It was inevitable that Alexis Sanchez’s first few appearances for Arsenal after the passing of the transfer deadline would attract considerable scrutiny. When his move to Manchester City collapsed in the final hours of the summer window, it fuelled speculation that Arsenal would have to deal with a surly, sulking striker. In truth, that’s exactly what we’ve seen — only it’s nothing new. Sanchez is only about as grumpy as he’s always been.
It was a slight surprise to see the Chile international picked for the Carabao Cup tie with Doncaster Rovers. Star players are usually afforded the night off on occasions such as this, but instead Sanchez was put through his paces for the full 90 minutes.
Wenger’s motives for picking Sanchez have been questioned. Was this apparent demotion a punishment for the player’s desire to leave the club? The Gunners boss has subsequently dismissed those suggestions out of hand, saying: “There’s no disguised attitude on my side. I just try to get him back to full fitness. I gave him a long holiday [this summer] and after that long holiday — this year he had a real rest — he came back not really fit.
“It took us time to get him back and then he got injured. So if you add the injury and the rest time it was a bit long. But last night you could see that he’s coming back sharp now.”
It was a curious performance from Sanchez against Doncaster. He seemed to play for his own ends, frequently eschewing the opportunity to play a straightforward pass to a teammate. He was openly furious with some of the younger players, and at one stage screamed abuse at teenage debutant Josh Dasilva. Sanchez’s mood generally vacillated between frustrated and furious.
However, amidst the on-field emotional fireworks, there have been moments of real quality. That’s the compromise you accept with Sanchez — his negative attributes are generally outweighed by his positive contribution.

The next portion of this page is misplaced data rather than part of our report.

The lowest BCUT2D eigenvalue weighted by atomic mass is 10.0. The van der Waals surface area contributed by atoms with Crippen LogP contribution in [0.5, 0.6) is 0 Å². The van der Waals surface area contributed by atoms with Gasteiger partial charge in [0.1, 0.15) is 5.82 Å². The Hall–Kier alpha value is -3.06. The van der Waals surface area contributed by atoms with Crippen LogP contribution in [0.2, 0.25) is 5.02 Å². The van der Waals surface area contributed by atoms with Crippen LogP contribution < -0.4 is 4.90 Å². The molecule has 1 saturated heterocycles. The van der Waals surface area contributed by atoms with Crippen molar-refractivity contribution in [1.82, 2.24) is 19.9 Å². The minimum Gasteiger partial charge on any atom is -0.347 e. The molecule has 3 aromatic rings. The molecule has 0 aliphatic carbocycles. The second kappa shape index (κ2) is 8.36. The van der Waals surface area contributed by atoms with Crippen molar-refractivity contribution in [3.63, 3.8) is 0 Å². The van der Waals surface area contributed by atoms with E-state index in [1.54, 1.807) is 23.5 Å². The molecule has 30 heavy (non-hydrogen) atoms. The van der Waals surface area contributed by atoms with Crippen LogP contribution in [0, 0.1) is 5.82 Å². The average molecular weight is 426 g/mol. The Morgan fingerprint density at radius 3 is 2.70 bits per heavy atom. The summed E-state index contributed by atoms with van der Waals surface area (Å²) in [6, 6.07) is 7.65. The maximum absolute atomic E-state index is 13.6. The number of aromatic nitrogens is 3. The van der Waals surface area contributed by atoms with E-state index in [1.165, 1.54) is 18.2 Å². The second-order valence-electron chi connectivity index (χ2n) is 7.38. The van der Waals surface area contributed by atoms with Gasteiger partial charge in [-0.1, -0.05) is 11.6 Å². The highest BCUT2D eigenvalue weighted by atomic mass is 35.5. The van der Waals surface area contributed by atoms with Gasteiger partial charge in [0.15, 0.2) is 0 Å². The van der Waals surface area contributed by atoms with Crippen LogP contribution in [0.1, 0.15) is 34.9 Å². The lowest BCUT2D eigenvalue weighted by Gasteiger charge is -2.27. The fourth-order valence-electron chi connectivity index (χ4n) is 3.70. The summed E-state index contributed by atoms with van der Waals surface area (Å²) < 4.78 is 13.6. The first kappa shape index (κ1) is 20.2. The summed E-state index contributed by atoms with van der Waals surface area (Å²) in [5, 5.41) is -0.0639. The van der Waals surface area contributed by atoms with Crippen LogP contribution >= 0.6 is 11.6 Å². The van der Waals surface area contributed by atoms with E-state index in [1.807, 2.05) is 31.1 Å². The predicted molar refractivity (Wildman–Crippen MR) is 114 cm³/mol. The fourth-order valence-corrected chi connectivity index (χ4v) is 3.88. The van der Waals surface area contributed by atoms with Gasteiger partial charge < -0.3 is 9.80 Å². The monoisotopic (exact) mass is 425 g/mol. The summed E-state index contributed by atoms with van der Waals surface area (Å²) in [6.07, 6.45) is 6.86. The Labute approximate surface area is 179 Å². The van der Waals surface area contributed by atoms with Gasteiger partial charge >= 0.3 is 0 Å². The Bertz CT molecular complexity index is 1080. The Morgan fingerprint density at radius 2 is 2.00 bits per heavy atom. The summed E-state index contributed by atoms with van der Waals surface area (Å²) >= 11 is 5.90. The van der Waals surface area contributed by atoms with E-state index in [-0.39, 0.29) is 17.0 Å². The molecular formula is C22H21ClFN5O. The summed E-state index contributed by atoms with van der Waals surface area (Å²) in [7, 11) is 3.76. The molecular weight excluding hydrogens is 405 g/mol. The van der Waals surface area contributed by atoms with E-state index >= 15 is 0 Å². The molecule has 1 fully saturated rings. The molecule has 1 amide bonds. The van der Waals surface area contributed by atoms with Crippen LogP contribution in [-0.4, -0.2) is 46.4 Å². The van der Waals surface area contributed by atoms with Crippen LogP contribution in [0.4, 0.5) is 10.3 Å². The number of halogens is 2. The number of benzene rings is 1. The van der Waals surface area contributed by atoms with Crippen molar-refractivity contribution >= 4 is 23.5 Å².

Take the Europa League win against Cologne. For long periods he looked incredibly rusty, struggling to keep hold of the ball and dribbling into dead end after dead end. Then, almost out of nowhere, he produced the moment of the match. Sanchez chased what looked like a lost cause out on the left flank, drove infield and lashed a brilliant shot into the far top corner from the edge of the box. It was breathtaking to behold — and crucial in turning the game in Arsenal’s favour.
Once again, he made the difference against Doncaster. Although it was Theo Walcott who tucked home the game’s only goal, he was played in by an outrageous long pass from Sanchez. Dropping deep to act as the team’s playmaker, he flighted a ball over two lines of defence, gifting Walcott a clear run on goal.
Sanchez is a strong character — and strong characters don’t change easily. His frequent outbursts on the pitch are not necessarily an indicator of his unhappiness. He loves nothing more than playing for his country, and it’s rare that a Chile game ends without almost every one of Sanchez’s international teammates being on the receiving end of a verbal volley.
In truth, many of these issues were present with Sanchez last year, and it did not make him any less important to the team. He is not a continuity guy. He’s a star player, not a team player. There is little smooth about him. He makes simple things look difficult, but can make the impossible plausible. Sanchez’s mercurial volatility is what makes him absolutely vital to Arsenal.
Wenger has intimated that he now considers Sanchez ready to start in the Premier League against West Brom on Monday night. Arsenal fans will hope they see the same old Sanchez — a misfiring, moaning match-winner.
James McNicholas is one of ESPN FC’s Arsenal bloggers. You can follow him on Twitter @gunnerblog.